Controlling sponsorships was an act of genuine care for their attendees, as much as it was used to keep the music from becoming overly commercialized. It was extremely refreshing to see a music festival take measures that display their concern for the audience’s enjoyment. For example, the Eaux Claires staff emailed every attendee an online survey a few weeks after the event, asking us which summer weekend would personally work best for next year’s festival. Despite the fact that my opinion will be outweighed by thousands of others, it was the sincere thought that counted.
Along with the festival’s friendliness, the whole Eau Claire community was overflowing with small-town, Midwestern hospitality, which can be harder to find in larger cities. Though it originally seemed slightly odd to hold a music festival “up in the woods” of Eau Claire, Wisconsin, I now realize I couldn’t have picked a more intimate, personal environment for this event.
It’s likely the only festival with the atmosphere needed for Sufjan Stevens to perform his latest, hushed album Carrie & Lowell. Holding the festival in this quiet, remote town also seemed to filter out all those that wouldn’t go solely for the music, attracting instead devoted fans for the best audience possible. In my case, my friends and I drove 3,233 miles to and from Eau Claire, while others even came from as far as New Zealand for this one-of-a-kind experience.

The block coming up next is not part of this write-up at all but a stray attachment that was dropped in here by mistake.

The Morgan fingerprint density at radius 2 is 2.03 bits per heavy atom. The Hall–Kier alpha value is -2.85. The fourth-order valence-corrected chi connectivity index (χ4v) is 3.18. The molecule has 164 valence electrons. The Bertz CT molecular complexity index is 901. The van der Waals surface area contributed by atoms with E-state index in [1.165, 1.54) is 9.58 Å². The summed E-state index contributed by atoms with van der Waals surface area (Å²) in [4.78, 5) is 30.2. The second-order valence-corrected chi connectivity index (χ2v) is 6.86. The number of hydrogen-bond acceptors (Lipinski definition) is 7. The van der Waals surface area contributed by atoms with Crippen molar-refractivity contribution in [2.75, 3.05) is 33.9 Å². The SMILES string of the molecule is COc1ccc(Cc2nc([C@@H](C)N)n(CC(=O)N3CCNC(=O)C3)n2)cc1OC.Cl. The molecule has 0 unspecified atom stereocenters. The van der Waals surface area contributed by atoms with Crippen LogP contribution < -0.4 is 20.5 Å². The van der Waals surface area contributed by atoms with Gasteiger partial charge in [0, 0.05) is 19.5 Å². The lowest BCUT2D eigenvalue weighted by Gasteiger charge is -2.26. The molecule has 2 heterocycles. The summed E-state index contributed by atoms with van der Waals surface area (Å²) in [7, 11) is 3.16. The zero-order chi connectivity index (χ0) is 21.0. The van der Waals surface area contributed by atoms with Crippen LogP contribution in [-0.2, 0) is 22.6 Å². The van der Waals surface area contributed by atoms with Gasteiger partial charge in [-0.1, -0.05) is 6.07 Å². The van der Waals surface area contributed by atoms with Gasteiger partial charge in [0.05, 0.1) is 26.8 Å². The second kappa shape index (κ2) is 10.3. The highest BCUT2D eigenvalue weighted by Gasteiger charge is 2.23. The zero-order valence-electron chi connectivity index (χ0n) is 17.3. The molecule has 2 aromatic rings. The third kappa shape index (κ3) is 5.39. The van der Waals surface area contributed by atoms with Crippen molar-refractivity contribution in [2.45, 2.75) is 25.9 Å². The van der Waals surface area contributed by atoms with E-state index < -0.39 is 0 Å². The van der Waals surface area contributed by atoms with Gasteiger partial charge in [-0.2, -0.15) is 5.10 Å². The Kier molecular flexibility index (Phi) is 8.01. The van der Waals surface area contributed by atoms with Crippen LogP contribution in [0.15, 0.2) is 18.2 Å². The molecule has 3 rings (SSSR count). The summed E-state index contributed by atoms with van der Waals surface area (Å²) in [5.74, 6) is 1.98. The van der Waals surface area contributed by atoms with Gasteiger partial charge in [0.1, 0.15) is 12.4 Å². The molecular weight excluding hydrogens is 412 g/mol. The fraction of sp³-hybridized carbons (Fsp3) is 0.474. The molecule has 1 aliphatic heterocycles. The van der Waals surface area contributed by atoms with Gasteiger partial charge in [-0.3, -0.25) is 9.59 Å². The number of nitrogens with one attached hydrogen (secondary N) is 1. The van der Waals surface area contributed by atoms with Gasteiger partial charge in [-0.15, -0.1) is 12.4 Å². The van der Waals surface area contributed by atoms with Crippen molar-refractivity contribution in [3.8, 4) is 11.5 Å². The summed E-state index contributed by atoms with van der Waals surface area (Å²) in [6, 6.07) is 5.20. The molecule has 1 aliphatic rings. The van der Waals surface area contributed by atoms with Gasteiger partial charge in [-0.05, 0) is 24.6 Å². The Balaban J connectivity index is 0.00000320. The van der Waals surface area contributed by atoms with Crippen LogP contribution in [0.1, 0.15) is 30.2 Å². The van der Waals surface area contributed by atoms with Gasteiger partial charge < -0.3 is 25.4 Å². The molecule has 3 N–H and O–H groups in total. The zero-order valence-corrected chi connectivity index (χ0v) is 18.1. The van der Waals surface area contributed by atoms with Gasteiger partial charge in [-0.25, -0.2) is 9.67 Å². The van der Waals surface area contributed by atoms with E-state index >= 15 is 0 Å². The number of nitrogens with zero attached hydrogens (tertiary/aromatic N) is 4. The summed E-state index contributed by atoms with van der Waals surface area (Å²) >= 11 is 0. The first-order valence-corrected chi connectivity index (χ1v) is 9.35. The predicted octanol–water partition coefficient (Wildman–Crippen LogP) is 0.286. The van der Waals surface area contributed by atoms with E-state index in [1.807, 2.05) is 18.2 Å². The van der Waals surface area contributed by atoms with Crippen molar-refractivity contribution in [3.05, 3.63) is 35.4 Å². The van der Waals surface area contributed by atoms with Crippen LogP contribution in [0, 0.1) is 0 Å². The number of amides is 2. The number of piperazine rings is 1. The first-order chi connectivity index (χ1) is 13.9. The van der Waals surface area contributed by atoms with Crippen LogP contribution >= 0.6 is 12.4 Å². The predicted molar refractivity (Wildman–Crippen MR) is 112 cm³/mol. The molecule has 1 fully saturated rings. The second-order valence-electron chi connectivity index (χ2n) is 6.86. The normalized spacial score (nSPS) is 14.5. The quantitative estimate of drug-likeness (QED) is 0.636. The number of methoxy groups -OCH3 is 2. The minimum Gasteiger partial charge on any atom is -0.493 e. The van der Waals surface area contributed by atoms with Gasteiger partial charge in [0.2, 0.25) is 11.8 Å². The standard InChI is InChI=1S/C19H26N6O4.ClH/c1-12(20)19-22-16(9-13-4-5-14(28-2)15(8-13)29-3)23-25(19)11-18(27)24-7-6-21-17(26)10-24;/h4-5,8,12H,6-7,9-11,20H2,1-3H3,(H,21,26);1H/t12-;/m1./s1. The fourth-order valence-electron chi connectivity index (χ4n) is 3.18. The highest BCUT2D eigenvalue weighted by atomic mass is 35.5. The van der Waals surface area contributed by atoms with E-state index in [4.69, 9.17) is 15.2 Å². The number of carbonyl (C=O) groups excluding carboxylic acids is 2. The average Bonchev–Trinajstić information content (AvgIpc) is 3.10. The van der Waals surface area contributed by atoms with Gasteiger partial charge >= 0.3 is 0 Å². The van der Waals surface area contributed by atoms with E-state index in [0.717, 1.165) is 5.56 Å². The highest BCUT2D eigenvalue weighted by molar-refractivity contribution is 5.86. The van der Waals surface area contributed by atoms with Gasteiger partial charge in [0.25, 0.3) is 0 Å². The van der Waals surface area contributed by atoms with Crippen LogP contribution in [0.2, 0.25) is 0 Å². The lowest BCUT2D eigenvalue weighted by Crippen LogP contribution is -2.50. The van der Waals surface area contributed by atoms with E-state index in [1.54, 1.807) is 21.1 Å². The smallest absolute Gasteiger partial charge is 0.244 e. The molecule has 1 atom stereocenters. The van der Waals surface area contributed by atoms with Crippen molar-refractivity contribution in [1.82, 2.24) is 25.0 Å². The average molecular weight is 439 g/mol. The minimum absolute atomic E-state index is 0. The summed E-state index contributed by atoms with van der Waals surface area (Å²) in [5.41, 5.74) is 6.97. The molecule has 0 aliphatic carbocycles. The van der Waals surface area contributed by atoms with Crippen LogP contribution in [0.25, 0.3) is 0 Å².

After spending a weekend in Justin Vernon’s hometown, I now feel like I understand his music more than I ever have, even after being a fan for nearly six years. Eau Claire has shaped his music and his entire life: I drove by the credit union that he tried to sneak into while it was under construction, which would later bring about the Bon Iver song, “Blindsided”; and I visited the The University of Eau Claire to see the old college dorm that inspired the song “Towers.”
With lyrics as vague as his, along with elaborate musical arrangements, it’s easy to assume that his songs are overly deep and metaphorically complex. Though his music features universal themes, I now know that most of his songs are merely influenced by personal experiences from growing up in this town. My perspective of one of my favorite bands has dramatically changed because of the Eaux Claires Festival, which I can’t say with any other festival I’ve attended.
With the success of Eaux Claires, the expectations of the music festival industry will hopefully begin to change. Thankfully, Vernon is a taking a big step in the right direction. As Bon Iver closed the festival, he eagerly announced to the audience, “Whatever is going on, it’s happening. Things are culminating. Let’s see what happens after this.”